Sunday, January 24, 2010

Taking a Tip

Birding may be a solitary hobby, but collaborating with other birders often leads to great rewards - tips on birding hotspots, new bird sightings, more accurate identifications, testing new equipment, and more. I'm always happy to share my tips with others, but I'm afraid I'm not quite so connected into receiving tips myself, though I don't hesitate to ask for help when I need it. I have recently, however, begun watching the Utah Birds Hotline List from Birdingonthe.Net, and the sightings are enough to inspire and excite any birder after long weeks of little to see but the backyard flock. Mind you, I do love my backyard birds (I wouldn't have spent more than an hour cleaning feeders and refilling them in a snowstorm if I didn't), but a birder's heart flies through many skies and yearns to share them with many birds.

This morning, my husband and I headed out toward Utah Lake, turning along the west side of the Provo Airport dike toward the control tower. On a tip from the list, we knew a long-eared owl has been seen regularly in the area for the past couple of weeks, and I've been itching to add a new lifer to my list. We parked somewhat north of the tower, walking along the dirt road (none too easily in the mud and slush from the recent snowfall) until we came near to the tower. Just south of it we met up with a trio of birders and exchanged greetings, learning that the owl was still nearby. Indeed it was, and beautifully so! Finding owls can be a challenge as they're superbly camouflaged and not prone to either noise or movement that might make them more visible to birders, but if you know what to look for and watch for disturbed patterns in winter-bare branches, you just might add another to your life list, as I did today.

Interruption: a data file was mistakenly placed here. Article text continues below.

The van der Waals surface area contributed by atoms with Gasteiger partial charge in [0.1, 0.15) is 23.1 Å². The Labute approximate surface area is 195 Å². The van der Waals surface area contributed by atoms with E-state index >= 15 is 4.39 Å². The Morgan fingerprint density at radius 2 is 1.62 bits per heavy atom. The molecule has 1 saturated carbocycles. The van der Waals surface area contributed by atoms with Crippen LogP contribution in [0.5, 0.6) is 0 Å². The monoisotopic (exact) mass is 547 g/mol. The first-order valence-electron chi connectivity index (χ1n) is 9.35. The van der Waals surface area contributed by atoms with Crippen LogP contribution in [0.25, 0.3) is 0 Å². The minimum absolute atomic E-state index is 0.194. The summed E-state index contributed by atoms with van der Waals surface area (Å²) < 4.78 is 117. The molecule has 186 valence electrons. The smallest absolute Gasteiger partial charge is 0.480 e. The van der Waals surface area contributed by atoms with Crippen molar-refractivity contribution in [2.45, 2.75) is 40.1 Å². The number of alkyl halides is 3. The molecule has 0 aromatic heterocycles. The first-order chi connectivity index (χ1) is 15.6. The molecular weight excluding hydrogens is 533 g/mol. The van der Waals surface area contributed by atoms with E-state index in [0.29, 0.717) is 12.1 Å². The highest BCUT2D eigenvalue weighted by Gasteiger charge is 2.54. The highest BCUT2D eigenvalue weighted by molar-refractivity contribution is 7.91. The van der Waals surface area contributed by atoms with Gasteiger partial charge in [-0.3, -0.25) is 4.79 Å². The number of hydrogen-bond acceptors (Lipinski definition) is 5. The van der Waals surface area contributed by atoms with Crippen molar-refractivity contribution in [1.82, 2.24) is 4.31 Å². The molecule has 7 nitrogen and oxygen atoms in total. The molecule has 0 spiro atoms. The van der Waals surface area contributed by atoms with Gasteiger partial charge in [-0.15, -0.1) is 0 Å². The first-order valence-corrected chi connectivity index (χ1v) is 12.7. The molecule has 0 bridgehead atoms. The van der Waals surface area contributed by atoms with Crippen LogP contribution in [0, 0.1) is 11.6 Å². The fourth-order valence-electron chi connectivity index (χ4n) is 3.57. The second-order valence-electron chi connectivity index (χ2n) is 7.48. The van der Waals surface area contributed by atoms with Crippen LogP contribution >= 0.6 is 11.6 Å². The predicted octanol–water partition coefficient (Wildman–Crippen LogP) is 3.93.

While the birding along the dike was not as prolific as one might hope, we did spot several species...
  • Canada Goose - Several flocks flying overhead.
  • American Coot - Happily swimming in small areas of open water.
  • Great Blue Heron - Looking cold and forlorn in the field.
  • Northern Harrier - Hunting beautifully over the field.
  • Red Tailed Hawk - Both perched and hunting, as well as harassing the harriers.
  • White Crowned Sparrows - Feeding along the road and flitting among the brush.
Even on a cold winter's morning when the lake is mostly frozen and the weeds are snow covered, there are birds to be had. I encourage everyone to take advantage of whatever birding resources you may have to learn where the birds are in your area, and head out to new locations to discover what you may. Whether you get a new lifer or not, the walk and the fresh air brings new life to the joys of birding.

Check out these winter birding tips for finding the best birds in the bitter cold!


forestal said...

Melissa,looks like a great place to bird and some nice birds. Great looking owl.
I am a beginner too, and often will be looking and not seeing all the birds until another birder comes by and points them out. Across the board, those met have been kind/helpful often letting me look through their scopes. Happy birding


Robert Mortensen said...

I am so jealous of the Long-eared Owl. I have been wanting to see one for some time. I need to start following the Utah Bird list so that when I make trips there I can find the rarities you guys are seeing.